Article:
Lunchtime in London

You’ll see cafe and restaurant chains all over the city, but how do you choose where to grab a quick bite to eat?

The UK lunch market is worth £16 billion to the economy. “Which lunch market? Greenwich, Spitalfields, Borough?” I hear you ask. Actually, I’m taking about the sector of the food industry. And as fewer and fewer people in Britain bring homemade lunches to work, the lunch market is growing by about 3% each year.

According to the BBC, we are more likely to dash to the nearest takeaway to grab something quick and then bring it back to their desk. On average, we spend £670 a year on takeaway lunches, with those of us in London spending at least £830 each year.

I first noticed this when I tried to explain chains like Pret a Manger, Itsu, and Vital Ingredient to my family back in the United States. Now, I will be the first to admit that cities like New York, Chicago, Austin and my hometown of Seattle have plenty of great takeaway lunch options. However, I’m unaware of any widespread chains that aren’t blatantly in the “fast food” category. While Americans have plenty of burger and chicken places, I wouldn’t consider Pret to be like MacDonalds (despite the latter being the parent company).

Londoners especially have mercurial food tastes: we move seamlessly between cuisines and formats. So what do I recommend for lunch when you’re in the Big Smoke? If I’m in need of something cheap and cheerful, usually head for one of the following chains.








Best for Soups and Sandwiches – Pret
Pret offers Sandwiches, baguettes, desserts, fruit cups, crisps and bakery items, as well as sushi, salads, soups, and cakes. They also have hot and cold drinks, including smoothies. There really is something for everyone at Pret. The company emphasises the use of natural ingredients and advertises all sandwiches are made on the day of purchase.
Budget £5 for a sandwich or salad with a can of fizzy drink or bottled water.

Runner up – EAT.
EAT offers a really good rotation of weekly hot food, like chicken pot pie and macaroni and cheese. They also have sandwiches that you can toast – toasties!
Budget £5 for a sandwich or salad with a can of fizzy drink or bottled water.

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Fine Dining in Europe

This is not an exhaustive list, but rather my curated list of restaurants I’ve been to, and those I’d love to visit.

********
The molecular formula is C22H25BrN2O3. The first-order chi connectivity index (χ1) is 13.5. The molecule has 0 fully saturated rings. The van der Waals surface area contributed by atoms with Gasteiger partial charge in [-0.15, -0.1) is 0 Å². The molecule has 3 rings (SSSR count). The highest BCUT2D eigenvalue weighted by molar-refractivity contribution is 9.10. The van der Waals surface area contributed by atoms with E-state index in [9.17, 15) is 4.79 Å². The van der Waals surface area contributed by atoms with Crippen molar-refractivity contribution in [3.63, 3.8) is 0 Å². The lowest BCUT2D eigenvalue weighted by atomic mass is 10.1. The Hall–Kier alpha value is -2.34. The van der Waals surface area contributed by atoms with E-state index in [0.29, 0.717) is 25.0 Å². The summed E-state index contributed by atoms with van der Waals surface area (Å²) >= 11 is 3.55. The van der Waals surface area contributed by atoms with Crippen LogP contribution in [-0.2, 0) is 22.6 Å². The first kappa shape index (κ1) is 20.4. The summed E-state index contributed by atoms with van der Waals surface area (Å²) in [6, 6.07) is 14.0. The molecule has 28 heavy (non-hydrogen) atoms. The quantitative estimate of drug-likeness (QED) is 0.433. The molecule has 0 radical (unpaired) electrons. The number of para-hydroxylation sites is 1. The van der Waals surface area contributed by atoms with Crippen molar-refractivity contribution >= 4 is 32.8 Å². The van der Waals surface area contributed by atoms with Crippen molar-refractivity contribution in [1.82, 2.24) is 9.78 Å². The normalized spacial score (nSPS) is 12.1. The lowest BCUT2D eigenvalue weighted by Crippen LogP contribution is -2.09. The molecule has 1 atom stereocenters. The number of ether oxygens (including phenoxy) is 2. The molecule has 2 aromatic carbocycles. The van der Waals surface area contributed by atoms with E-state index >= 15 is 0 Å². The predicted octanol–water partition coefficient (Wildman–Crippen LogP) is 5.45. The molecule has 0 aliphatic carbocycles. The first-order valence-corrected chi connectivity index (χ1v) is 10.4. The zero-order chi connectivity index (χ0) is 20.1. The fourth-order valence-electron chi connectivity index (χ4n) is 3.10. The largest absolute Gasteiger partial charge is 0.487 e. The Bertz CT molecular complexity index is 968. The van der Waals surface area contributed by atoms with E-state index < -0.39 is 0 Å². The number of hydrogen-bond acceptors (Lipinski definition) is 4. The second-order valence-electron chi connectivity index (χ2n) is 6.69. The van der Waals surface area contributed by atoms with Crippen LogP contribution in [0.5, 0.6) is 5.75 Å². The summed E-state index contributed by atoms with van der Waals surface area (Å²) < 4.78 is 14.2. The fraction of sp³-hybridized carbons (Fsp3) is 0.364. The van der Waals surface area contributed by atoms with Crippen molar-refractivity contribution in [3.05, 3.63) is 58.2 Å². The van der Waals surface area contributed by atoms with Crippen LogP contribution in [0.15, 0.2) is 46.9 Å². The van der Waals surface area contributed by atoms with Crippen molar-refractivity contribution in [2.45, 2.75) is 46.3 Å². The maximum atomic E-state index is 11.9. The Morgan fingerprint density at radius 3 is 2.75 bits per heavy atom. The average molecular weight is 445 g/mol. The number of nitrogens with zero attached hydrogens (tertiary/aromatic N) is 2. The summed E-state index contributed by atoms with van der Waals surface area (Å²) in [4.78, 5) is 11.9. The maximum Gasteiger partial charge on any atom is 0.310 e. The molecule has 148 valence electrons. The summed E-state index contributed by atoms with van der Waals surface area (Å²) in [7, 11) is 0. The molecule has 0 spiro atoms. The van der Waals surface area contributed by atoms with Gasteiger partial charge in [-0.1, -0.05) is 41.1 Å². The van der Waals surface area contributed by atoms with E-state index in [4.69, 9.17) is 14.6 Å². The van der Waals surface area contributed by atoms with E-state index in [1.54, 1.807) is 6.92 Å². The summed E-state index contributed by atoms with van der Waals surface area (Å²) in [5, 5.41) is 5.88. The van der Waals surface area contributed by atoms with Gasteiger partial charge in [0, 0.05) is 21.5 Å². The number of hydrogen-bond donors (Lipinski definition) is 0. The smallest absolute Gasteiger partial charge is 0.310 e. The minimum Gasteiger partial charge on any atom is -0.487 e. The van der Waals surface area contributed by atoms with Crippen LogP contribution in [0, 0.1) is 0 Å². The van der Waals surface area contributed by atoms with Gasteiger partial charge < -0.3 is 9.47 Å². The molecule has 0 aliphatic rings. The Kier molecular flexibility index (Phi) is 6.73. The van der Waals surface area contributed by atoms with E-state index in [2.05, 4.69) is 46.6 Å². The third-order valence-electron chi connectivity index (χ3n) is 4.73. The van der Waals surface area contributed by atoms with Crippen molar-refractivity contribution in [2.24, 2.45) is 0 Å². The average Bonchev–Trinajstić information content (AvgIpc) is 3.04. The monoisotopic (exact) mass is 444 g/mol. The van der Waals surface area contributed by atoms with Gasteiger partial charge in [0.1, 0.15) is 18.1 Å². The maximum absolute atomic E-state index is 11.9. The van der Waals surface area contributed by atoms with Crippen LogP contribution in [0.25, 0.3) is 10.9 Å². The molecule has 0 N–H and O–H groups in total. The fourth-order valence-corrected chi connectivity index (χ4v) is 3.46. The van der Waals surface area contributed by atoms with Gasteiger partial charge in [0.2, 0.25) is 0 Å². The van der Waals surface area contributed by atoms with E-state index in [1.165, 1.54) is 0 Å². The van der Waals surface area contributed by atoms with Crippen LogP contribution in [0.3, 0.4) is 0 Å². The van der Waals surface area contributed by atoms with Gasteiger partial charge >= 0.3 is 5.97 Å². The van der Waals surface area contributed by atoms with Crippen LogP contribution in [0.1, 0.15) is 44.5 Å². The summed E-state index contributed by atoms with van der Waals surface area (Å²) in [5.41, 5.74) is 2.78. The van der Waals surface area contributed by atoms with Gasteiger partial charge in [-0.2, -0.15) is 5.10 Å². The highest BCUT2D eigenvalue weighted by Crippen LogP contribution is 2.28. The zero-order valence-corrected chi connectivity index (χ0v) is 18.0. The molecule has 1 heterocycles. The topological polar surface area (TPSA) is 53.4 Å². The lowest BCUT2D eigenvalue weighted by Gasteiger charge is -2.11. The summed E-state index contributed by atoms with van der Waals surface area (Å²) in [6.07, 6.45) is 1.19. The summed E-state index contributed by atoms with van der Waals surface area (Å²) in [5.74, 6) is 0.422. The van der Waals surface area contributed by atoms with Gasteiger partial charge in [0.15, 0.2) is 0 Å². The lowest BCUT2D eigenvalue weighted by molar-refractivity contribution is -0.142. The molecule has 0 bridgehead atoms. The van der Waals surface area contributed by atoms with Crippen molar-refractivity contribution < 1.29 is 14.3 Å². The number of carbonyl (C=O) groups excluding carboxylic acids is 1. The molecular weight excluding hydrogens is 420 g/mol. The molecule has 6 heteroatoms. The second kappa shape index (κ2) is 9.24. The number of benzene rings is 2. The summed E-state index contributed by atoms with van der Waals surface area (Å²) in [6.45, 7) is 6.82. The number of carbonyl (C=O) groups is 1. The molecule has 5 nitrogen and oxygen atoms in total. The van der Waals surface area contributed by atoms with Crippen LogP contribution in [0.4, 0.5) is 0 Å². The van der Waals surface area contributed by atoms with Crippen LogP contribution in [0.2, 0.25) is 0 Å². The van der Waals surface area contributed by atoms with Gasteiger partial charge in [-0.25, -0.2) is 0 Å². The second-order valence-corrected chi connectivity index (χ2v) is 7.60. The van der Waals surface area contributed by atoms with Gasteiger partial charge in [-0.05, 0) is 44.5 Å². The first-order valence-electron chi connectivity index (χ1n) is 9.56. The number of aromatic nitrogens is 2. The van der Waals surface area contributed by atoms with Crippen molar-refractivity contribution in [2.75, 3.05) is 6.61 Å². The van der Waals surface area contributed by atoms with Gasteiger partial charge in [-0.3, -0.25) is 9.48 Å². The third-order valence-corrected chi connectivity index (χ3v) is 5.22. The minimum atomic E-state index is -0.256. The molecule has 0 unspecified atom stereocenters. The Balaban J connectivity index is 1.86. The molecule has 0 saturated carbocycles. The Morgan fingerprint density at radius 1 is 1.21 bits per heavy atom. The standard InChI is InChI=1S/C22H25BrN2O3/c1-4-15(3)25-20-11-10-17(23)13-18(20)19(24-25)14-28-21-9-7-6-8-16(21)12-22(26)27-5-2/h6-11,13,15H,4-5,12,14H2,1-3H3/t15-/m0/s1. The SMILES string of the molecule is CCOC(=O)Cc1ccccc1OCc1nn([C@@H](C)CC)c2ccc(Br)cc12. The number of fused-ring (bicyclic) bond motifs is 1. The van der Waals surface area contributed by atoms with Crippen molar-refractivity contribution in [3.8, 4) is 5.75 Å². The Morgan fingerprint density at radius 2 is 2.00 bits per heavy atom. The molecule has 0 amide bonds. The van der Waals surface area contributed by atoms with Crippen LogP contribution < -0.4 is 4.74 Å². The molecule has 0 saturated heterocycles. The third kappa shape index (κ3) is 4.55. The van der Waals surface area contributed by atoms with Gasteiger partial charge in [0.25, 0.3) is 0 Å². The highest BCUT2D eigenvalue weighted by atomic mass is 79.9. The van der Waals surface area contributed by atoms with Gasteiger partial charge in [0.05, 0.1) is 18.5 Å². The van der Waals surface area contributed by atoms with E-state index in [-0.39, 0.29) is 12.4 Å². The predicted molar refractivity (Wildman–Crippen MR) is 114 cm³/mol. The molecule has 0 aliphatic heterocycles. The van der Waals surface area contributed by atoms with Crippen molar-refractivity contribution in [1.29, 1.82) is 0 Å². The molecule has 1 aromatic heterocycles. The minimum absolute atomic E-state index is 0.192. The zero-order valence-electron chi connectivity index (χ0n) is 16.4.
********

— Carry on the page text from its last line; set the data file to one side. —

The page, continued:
Michelin Stars  ★
Been ✔

United Kingdom


The Fat Duck, London  ★★★

Midsummer House, Cambridge  ★★
✔  September 2016

Marcus, London  ★★

Kitchen Table, London  ★
✔  February 2016

Alimentum, Cambridge  ★


L’Enclume, Cartmel  ★★
✔  December 2014

Gilpin, Windermere  ★

Forest Side, Grasmere  ★

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Favourite Food in London

The photo is one I took at Kitchen Table Bubbledogs, which you can read about under “fine dining.” Below, see my recommendations for what to eat in London, from chains and quick eats, to BBQ and Seafood…

All of the following restaurants have at least two locations. Those indicated with an asterix have only one premises (as of July 2016) in the United Kingdom.

Chains & Quick Eats

  • Pret – coffee, sandwiches, salads. There’s a Pret on practically every corner of every city!
  • itsu – grab-n-go sushi and noodle pots for the lunch crowds.
  • Leon – great for breakfast, with any item + any coffee for £4.35. For lunch, they have middle eastern salads and pots. Many restaurants around central London.
  • POD – a healthier option. Great scrambled eggs for breakfast.
  • Vital Ingredient – £6-8 to build your own salads. A favourite lunch place!

Something for Everyone 

  • Wahaca – Mexican street food. Excellent for ordering several small plates to share!
  • Bill’s – casual dining with a big range of options.
  • Café Rouge – British interpretation of a French brasserie, with sandwiches, salads, and steaks.
  • Pizza Express – casual restaurant with pizzas, pastas, and salads.
  • Nando’s – casual spot for rotisserie chicken, chicken burgers, and salads. Somewhat of a British cultural icon, see also: “Cheeky Nandos.

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